The Corrugated Iron Youth Theatre groups (including Art Ability) showed us a movement story that looked at our degradation of the land and sea. These groups were preparing for a performance later as part of World Environment Day.

Lisa Campbell’s School of Dance utilised the burgeoning talents of the pre-primary students who took the idea of Green Ants gathering food. The discipline of these “ants” was to be admired.

The East Timorese, with their beautifully woven cloth, their powerful drumming and an exquisite emblem which was processed on at the beginning remind us of the closeness we have with them as our closest neighbours.

Kulay Lupa’s dance of lights used coconut shells as lanterns. Accompanied by Betchay Mondragon on the gong, these women added a strong sense of ceremony to the proceedings.

The final group, The Papua New Guinea dancers, Sanguma, with their vibrant drumming, fast and intricate tempos and ever-present vitality finished the proceedings with dances that the audience joined in with.

Coordinators Notes

Creative Personnel

Coordinator Choreographers: David McMicken and Sarah Calver
Choreographers: Dorethea Randall, Lisa Campbell, Berenice Franklin, Kelly Bray and Betchay Mondragon
Designer (Corrugated Iron Youth Theatre): Melody Cooper
Cultural Liaison – Lafaek: Jose Casimiro
Traditional cultural dance and music groups: Kulay Lupa, Lafaek, and Sanguma


Tracks Dance Collective
Sarah Calver, David McMicken, Lisa Campbell, Berenice Franklin, Dorethea Randall, Danielle Spruyt

O'Loughlin Catholic College
Choreographer – Kelly Bray. Adam Killop, Adrian Ryan, Allen Mu, Alyssa Marshall, Andreia Bolito, Andrew Billsborrow, Andrew Stavers, Ashleigh Williams-Hook, Caroline Webb, Celia Denhann, Conor Fox, Cyra Laurente, Dale Edwards, Danielle Francis, De-Anne McKenna, Ebony Fromm, Emma Weston, John Ciarla, John Higgins, Jolene Mooney, Jonathon King, Katrina Clark, Kelin Stevens, Lisa Nichols, Mark Fletcher, Mathew Bradley, Matthew Duggan, Melina Callicazaros, Michaelina Reynolds, Natalie Dawson, Raleigh Phillips, Sharon Gordon, Susie Clee, Tenille Cahill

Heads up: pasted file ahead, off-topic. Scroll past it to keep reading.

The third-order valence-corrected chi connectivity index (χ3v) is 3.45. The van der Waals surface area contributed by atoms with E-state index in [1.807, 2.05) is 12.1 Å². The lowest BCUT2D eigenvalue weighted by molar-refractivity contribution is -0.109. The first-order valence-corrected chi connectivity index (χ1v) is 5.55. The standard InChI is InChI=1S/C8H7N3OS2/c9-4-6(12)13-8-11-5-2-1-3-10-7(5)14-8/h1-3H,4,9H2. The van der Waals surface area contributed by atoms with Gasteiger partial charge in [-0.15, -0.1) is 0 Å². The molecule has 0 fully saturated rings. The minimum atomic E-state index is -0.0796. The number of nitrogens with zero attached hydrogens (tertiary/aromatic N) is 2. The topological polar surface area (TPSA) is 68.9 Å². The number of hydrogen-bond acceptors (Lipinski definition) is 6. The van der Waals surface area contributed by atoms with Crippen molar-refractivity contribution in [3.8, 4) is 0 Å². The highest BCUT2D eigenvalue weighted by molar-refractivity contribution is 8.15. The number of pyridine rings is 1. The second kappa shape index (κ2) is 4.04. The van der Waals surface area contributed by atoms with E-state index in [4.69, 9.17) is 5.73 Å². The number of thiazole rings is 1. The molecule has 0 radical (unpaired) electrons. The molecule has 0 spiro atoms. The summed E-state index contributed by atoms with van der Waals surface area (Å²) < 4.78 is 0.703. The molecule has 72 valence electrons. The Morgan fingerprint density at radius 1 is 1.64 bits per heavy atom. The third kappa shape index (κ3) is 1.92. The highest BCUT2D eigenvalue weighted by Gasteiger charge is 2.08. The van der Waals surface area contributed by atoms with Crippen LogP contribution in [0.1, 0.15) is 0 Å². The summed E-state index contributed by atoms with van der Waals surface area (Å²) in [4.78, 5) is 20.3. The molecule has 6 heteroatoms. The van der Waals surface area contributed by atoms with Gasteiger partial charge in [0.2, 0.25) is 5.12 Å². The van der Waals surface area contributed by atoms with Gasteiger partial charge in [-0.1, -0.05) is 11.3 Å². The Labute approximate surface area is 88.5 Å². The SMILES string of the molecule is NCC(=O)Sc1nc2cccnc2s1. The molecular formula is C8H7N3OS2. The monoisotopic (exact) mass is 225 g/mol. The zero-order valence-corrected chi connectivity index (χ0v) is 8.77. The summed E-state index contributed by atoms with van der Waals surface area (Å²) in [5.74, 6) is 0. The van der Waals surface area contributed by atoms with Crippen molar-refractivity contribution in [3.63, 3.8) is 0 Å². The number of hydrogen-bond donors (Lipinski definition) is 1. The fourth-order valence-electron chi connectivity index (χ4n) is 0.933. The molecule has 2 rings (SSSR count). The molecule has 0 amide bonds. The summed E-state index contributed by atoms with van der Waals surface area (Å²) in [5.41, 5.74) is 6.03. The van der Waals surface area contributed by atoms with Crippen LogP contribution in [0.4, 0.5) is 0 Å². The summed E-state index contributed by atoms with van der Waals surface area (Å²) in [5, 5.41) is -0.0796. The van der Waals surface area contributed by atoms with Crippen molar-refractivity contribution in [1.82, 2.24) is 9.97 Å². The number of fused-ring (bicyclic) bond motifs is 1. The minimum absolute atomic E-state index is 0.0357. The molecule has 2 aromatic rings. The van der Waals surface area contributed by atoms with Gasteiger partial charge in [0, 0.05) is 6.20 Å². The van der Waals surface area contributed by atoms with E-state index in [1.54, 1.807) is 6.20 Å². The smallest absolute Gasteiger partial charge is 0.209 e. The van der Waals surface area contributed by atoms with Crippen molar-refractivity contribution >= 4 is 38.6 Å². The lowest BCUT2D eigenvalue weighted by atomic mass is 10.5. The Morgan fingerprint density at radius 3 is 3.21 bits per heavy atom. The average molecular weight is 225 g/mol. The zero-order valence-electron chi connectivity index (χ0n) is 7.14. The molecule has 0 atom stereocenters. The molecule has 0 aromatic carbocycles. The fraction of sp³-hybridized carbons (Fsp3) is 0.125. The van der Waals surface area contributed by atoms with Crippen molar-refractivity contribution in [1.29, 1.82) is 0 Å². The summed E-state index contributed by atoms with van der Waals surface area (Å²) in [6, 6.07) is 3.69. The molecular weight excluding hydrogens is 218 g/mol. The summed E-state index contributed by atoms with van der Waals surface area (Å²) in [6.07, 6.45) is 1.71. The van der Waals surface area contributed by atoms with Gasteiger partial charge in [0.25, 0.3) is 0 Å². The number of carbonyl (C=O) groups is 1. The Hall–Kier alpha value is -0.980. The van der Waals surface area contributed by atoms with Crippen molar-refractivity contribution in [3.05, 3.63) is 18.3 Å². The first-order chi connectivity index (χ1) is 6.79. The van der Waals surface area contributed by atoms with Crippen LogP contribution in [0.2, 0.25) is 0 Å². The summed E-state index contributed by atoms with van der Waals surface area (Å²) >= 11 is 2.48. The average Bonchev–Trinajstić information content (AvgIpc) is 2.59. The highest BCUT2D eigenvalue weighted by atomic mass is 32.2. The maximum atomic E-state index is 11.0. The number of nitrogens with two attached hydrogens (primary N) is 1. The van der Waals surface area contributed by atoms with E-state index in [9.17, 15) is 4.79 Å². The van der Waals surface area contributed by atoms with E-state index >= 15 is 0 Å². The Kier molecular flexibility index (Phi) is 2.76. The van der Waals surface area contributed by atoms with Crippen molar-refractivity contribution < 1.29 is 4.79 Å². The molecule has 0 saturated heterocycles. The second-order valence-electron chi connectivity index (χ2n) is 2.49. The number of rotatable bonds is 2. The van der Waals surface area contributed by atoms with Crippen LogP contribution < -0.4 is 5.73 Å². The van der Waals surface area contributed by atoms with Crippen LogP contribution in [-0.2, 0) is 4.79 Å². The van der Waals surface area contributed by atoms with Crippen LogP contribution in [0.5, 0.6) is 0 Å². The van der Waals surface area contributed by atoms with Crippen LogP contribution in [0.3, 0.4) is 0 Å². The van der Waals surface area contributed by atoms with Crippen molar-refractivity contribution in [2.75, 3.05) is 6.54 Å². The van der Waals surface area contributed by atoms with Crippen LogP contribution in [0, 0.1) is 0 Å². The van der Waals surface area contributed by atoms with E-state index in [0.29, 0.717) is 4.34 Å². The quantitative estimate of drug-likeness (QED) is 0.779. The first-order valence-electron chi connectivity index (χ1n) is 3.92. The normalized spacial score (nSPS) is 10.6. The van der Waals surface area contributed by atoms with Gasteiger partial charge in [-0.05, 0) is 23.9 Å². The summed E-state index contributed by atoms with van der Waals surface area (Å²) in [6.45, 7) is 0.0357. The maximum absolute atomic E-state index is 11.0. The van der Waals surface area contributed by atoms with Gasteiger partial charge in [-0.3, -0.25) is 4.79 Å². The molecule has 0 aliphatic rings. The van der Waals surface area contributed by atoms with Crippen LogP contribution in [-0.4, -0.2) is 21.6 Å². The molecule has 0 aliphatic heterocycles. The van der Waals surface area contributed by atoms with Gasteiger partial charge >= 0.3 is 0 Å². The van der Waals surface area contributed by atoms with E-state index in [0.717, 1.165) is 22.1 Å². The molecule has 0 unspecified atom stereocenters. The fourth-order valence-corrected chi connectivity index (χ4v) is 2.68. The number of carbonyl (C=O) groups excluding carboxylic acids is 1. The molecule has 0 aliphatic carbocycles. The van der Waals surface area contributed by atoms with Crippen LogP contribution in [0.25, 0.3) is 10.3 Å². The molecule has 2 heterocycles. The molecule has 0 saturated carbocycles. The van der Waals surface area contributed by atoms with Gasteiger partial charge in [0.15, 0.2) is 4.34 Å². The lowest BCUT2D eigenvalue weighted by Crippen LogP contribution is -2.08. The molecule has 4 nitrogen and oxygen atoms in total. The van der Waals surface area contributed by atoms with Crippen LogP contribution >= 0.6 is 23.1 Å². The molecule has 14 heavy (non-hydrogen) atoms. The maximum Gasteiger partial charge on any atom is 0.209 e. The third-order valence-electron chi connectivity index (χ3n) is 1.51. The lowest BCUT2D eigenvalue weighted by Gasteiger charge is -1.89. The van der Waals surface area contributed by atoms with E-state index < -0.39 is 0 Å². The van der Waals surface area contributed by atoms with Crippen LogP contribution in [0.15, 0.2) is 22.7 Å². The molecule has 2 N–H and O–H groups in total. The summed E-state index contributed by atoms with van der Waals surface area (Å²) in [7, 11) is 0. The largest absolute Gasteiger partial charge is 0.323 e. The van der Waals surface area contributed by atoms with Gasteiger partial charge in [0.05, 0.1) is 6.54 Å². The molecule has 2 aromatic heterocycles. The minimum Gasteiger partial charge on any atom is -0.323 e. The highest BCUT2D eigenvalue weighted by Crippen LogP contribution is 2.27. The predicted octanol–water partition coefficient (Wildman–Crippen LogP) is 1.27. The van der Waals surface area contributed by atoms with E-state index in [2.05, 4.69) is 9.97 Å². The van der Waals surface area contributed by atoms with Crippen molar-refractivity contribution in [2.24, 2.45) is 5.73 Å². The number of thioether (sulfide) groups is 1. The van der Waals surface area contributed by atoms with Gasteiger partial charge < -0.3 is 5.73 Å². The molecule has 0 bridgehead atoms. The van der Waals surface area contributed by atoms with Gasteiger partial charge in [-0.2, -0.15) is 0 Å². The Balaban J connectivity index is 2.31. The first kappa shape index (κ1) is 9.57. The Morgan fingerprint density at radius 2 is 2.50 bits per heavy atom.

Lisa Campbell School Of Dance
Pre Primary Students

Indigenous Dancers
Dorethea Randall & Allyson Arjibuk Mills

Kulay Lupa Filipino Cultural Group

Corrugated Iron Youth Theatre
Alexander Marks, Amanda Mouthasm, Amy Hudson, Anna Whitehead, Annie Cole, Ben Goodvach-Draffin, Chantal Marks, Charmain Brown, Chloe Coleman, Dale Rolfe, Elisabeth Bell, Felicity Wardle, Grae Saunders, Helen Atkinson, Imogen Studders, Jason Davies, Jessica Greatwich, Jessie Brewster, John Nolan, Kayt Douglas, Lani Studders, Leon Defrenne, Margot Hudson, Matthew Gill, Megan Burgess, Nicole Wills, Petra Linden-Ross, Rachael Lilliebridge, Rhys James, Sara Caldwell, Sundari Forward, William Joswig

Lafaek East Timorese Cultural group
Anabella Bernadino, Cesar Gusmao, Dulcie Munn, Ines Branco, Jenna Munn, Jose Casimiro, Jose Gusmao, Joshua Bernadino, Laca Bernadino, Michelle Immonen, Nina Lopes, Odette Cameirao, Rebecca Cameirao, Shana Pereira, Tara Munn, Veronica Maia

Grey Panthers - Darwin Dance Mob Older Adults (16)

Darwin Dance Mob – adults
Berenice Franklin, Danielle Spruyt, James Barnett, Kaz, Nicolene Rubin, Timm Hill, Toni, William Joswig

Sanguma Dance Company, PNG Australia Social and Cultural Group (20)


  • Group’s gather on the outskirts of the gathering ground according to where they came from, eg. Papua new Guinea from the North East, East Timorese from the North, younger children from all over.
  • Each group arrives at the gathering ground in appropriate manner.  Some dancing, some processing, others acting.
  • All performers finish placed around the circular performance space and sit.
  • TRACKS Dance Collective performs a fire dance, welcoming everyone, audience and performers alike.  Central fire is lit, (fire place, camp fire, cooking fire, hearth, beacon.)  Fire lanterns are lit at the four compass points, making each entrance a fire archway.
  • Each group presents their dance “story”, entering from a variety of points.
  • Sanguma is last and finishes with audience participation.

Tracks Dance Collective 1994

Collective Members: Sarah Calver, David McMicken, Tim Newth, Berenice Franklin, Lisa Campbell
Brown’s Mart Community Arts Dance Development Offices: Sarah Calver, David McMicken

[Under Brown's Mart Community Arts – Executive Officer Ken Conway]


Explore Further

Participation Projects

Research and Development

Professional Dance

A Culturally Diverse Voice

Older Adults Home Page

Eras of Youth Dance


“The weaving together of these stories has created a performance style representative of the northern environment” Northern Territory News

Search for Work by Title or
by Person:

› Search for Work by year